Also in Korean (courtesy Yoon Jae Ho)
KIM, dermatomyositis, lupus, CREST scleroderma

As a child, I suffered numerous ear and throat infections, spending most of my youth on one antibiotic or another. At the age of three, I had my tonsils and adenoids removed, the thought being that it would cut down on the infections, but it did not. Physical Education was a torture to me, I was never able to explain the extreme discomfort and achiness that physical activity would cause, and I remember experiencing a lot of leg cramps. Since I was a brainy kid and a little overweight, I was just told I was "bookish and lazy."

[I want to take a moment here to express a personal theory I have recently developed. When all of the negative hype started regarding "over use" of antibiotics, I thought that maybe the extensive use during my youth had somehow weakened my body and was at least partially responsible for the illnesses I acquired as an adult. Since starting the antibiotic protocol, and with everything I have learned about the infectious theory, I NOW believe that I actually had my condition since childhood - probably juvenile dermatomyositis - and that the frequent antibiotics that I took kept it from flaring until my adulthood, by which time I was rarely taking antibiotics for ear or throat infections anymore. Makes sense, huh?!]

In 1984, at the age of eighteen, I acquired one of the worst cases of chicken pox my doctor had ever seen. My son was born in 1985 and by 1986 I started seeing doctors complaining of a general feeling of malaise and fatigue. I was constantly told nothing was wrong with me although I certainly did not feel "right". In early 1989, I ended up with a form of shingles known as Ramsay-Hunt Syndrome, that affects the cranial and facial nerves. I had a great deal of pain in the left ear and experienced extreme vertigo for two weeks. The ordeal left me with permanent residual facial paralysis on the left side, an easy tendancy toward dizziness, and some slight hearing loss. By the summer of 1989 my marriage was over and my son and I moved from Miami to Orlando to live with my parents. To say all of this was stressful would be a major understatement. In 1990, after having difficulty finding a job, I decided to take some courses and started working part time at my son's day care. I worked with two year olds and it was during this time that I first started noticing symptoms beyond fatigue. It was getting harder to pick up the children until one day my hands and arms just about gave out on me. I also noticed that I could no longer stand for any length of time while the children were outside playing as my feet would hurt so much. I saw a new GP who said he thought it was arthritic and he sent me to a rheumatologist.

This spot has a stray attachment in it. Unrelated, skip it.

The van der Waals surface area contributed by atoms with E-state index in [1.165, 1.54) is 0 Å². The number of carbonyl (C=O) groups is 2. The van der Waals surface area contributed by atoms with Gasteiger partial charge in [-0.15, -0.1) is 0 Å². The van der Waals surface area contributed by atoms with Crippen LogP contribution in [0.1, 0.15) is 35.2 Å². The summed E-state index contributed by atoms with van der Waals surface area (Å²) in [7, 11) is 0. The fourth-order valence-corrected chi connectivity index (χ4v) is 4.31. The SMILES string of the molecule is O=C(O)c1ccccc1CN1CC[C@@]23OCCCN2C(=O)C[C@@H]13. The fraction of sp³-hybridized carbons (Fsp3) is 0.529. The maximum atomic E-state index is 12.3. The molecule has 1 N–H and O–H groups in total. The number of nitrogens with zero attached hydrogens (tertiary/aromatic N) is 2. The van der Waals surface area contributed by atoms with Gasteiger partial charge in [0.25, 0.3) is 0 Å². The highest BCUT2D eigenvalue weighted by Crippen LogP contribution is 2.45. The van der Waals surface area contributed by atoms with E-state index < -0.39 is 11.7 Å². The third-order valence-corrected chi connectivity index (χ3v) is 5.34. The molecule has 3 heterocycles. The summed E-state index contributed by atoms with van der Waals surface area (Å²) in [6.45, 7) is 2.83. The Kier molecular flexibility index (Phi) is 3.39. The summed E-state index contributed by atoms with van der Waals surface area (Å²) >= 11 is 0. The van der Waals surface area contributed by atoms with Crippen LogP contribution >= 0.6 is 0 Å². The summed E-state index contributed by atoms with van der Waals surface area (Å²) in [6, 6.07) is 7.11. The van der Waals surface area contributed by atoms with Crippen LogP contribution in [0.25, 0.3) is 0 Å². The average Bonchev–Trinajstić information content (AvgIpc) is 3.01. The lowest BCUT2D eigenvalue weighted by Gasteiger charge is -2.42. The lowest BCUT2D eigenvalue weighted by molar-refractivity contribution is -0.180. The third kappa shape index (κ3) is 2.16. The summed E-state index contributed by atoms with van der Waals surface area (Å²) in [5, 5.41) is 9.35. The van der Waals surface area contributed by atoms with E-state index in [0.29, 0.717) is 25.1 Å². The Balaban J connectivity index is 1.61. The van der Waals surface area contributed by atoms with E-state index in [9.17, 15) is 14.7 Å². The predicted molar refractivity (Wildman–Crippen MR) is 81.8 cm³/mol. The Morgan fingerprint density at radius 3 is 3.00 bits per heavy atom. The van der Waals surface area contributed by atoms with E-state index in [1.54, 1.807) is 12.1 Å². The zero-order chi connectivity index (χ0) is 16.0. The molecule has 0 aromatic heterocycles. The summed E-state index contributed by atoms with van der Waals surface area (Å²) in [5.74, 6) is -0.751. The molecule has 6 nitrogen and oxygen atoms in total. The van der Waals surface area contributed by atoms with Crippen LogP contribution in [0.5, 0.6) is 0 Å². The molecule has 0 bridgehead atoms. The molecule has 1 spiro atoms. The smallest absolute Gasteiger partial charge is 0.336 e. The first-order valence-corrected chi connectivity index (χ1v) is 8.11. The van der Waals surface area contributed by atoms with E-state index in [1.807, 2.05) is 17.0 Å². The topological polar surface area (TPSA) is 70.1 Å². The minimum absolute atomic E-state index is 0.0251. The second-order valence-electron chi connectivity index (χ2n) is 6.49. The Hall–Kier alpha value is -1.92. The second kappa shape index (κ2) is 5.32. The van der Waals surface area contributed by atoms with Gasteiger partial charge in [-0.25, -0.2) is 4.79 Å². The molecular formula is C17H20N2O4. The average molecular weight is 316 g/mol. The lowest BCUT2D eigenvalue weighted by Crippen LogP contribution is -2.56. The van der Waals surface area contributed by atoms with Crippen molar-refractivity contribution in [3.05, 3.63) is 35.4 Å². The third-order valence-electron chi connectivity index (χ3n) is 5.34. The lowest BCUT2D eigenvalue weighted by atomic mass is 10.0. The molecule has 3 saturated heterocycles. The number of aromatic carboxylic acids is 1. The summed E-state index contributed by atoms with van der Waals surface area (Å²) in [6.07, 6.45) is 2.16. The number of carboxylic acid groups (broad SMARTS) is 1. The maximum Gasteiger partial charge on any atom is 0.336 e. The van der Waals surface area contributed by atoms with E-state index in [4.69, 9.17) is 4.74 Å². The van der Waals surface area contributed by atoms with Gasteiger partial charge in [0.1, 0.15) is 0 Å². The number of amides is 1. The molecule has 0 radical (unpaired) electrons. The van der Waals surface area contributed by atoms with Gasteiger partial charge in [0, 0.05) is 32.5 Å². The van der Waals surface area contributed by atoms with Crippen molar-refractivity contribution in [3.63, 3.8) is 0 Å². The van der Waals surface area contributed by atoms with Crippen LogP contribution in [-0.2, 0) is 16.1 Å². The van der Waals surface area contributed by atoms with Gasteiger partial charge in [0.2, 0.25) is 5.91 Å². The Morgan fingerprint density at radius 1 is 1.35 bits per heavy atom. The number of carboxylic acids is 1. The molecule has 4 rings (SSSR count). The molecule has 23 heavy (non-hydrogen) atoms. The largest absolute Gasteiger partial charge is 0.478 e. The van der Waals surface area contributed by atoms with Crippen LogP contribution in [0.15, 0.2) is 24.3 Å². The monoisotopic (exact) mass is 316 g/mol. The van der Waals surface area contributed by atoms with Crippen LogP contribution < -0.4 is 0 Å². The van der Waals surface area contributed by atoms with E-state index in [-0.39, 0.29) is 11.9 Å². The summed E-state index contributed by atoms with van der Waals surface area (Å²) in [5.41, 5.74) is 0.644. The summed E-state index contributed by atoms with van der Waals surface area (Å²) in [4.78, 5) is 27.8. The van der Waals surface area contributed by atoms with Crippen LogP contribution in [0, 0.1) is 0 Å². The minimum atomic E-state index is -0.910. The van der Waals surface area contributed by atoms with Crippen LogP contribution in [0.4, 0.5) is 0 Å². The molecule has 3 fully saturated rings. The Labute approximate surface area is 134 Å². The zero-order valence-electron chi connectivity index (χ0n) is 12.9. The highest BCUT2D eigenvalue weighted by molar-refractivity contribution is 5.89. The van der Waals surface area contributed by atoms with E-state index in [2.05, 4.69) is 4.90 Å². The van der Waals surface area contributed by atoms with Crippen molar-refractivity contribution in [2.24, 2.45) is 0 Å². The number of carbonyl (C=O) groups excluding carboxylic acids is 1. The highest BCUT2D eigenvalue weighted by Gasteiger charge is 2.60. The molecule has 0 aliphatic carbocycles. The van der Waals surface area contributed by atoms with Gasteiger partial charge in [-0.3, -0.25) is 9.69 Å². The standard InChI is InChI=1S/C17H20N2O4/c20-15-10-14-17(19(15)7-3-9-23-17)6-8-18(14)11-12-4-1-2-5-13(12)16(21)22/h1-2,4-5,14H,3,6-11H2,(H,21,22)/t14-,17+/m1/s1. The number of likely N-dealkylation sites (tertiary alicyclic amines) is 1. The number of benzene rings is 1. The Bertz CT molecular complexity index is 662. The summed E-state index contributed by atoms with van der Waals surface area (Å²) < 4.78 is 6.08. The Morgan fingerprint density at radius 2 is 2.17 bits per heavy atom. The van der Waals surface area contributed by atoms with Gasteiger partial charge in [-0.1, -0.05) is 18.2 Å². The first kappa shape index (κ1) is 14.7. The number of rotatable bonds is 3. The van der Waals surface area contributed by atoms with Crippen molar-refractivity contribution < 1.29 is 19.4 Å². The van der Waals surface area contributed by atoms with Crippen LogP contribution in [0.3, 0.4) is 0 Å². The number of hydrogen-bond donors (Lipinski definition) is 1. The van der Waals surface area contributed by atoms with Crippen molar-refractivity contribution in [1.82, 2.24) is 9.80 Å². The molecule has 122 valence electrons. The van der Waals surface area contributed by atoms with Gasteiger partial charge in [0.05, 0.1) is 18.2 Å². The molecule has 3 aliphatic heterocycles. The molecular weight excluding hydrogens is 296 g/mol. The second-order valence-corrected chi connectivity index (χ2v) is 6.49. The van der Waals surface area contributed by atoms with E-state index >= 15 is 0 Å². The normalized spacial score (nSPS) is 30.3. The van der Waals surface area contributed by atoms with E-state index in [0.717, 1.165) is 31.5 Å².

After numerous tests, my rheumatologist was only able to diagnose "undifferentiated collagen-vascular disease" and suggest a variety of NSAIDS. By the end of 1990 the muscle pain and weakness were getting worse. Walking was becoming more and more difficult, climbing stairs was nearly impossible. I couldn't reach my feet to tie my shoes or raise my arms over my head. My body, especially my limbs, felt heavy and I was rapidly losing weight. My rheumatologist decided to do a CPK - a test that measures muscle enzymes. Normal range is 45-235, my results were 25,000! He diagnosed me with polymyositis and started me on 80mg of prednisone a day. Within 2 weeks the steroids had given me some strength back and reduced the pain. I didn't feel 100%, but I was able to function again. In 1991, I started working full time in a banking job and my son and I moved into our own apartment. During one visit with my rheumatologist, he noticed a rash on my knuckles, elbows and knees and changed my diagnosis to dermatomyositis.